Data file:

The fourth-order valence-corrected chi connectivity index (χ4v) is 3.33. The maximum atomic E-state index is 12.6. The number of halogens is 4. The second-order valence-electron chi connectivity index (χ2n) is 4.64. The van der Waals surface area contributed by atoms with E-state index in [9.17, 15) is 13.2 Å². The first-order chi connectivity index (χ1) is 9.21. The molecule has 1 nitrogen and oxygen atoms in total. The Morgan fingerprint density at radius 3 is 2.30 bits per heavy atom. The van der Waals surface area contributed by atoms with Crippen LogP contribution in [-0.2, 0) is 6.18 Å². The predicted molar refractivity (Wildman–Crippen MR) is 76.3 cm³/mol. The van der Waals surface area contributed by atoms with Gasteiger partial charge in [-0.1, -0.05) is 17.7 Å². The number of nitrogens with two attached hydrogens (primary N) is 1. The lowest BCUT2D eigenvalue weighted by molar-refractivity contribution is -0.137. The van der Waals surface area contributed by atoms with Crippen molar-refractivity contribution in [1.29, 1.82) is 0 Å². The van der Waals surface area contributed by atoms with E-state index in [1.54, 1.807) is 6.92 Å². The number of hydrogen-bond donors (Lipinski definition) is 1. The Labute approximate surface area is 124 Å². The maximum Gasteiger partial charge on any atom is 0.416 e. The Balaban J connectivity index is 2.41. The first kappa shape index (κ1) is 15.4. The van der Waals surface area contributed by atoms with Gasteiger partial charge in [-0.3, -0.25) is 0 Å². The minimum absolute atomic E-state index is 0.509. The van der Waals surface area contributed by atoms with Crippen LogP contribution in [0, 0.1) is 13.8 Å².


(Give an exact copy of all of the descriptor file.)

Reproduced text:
The fourth-order valence-corrected chi connectivity index (χ4v) is 3.33. The maximum atomic E-state index is 12.6. The number of halogens is 4. The second-order valence-electron chi connectivity index (χ2n) is 4.64. The van der Waals surface area contributed by atoms with E-state index in [9.17, 15) is 13.2 Å². The first-order chi connectivity index (χ1) is 9.21. The molecule has 1 nitrogen and oxygen atoms in total. The Morgan fingerprint density at radius 3 is 2.30 bits per heavy atom. The van der Waals surface area contributed by atoms with Crippen LogP contribution in [-0.2, 0) is 6.18 Å². The predicted molar refractivity (Wildman–Crippen MR) is 76.3 cm³/mol. The van der Waals surface area contributed by atoms with Gasteiger partial charge in [-0.1, -0.05) is 17.7 Å². The number of nitrogens with two attached hydrogens (primary N) is 1. The lowest BCUT2D eigenvalue weighted by molar-refractivity contribution is -0.137. The van der Waals surface area contributed by atoms with Crippen molar-refractivity contribution in [1.29, 1.82) is 0 Å². The van der Waals surface area contributed by atoms with E-state index in [1.54, 1.807) is 6.92 Å². The number of hydrogen-bond donors (Lipinski definition) is 1. The Labute approximate surface area is 124 Å². The maximum Gasteiger partial charge on any atom is 0.416 e. The Balaban J connectivity index is 2.41. The first kappa shape index (κ1) is 15.4. The van der Waals surface area contributed by atoms with Gasteiger partial charge in [-0.3, -0.25) is 0 Å². The minimum absolute atomic E-state index is 0.509. The van der Waals surface area contributed by atoms with Crippen LogP contribution in [0, 0.1) is 13.8 Å².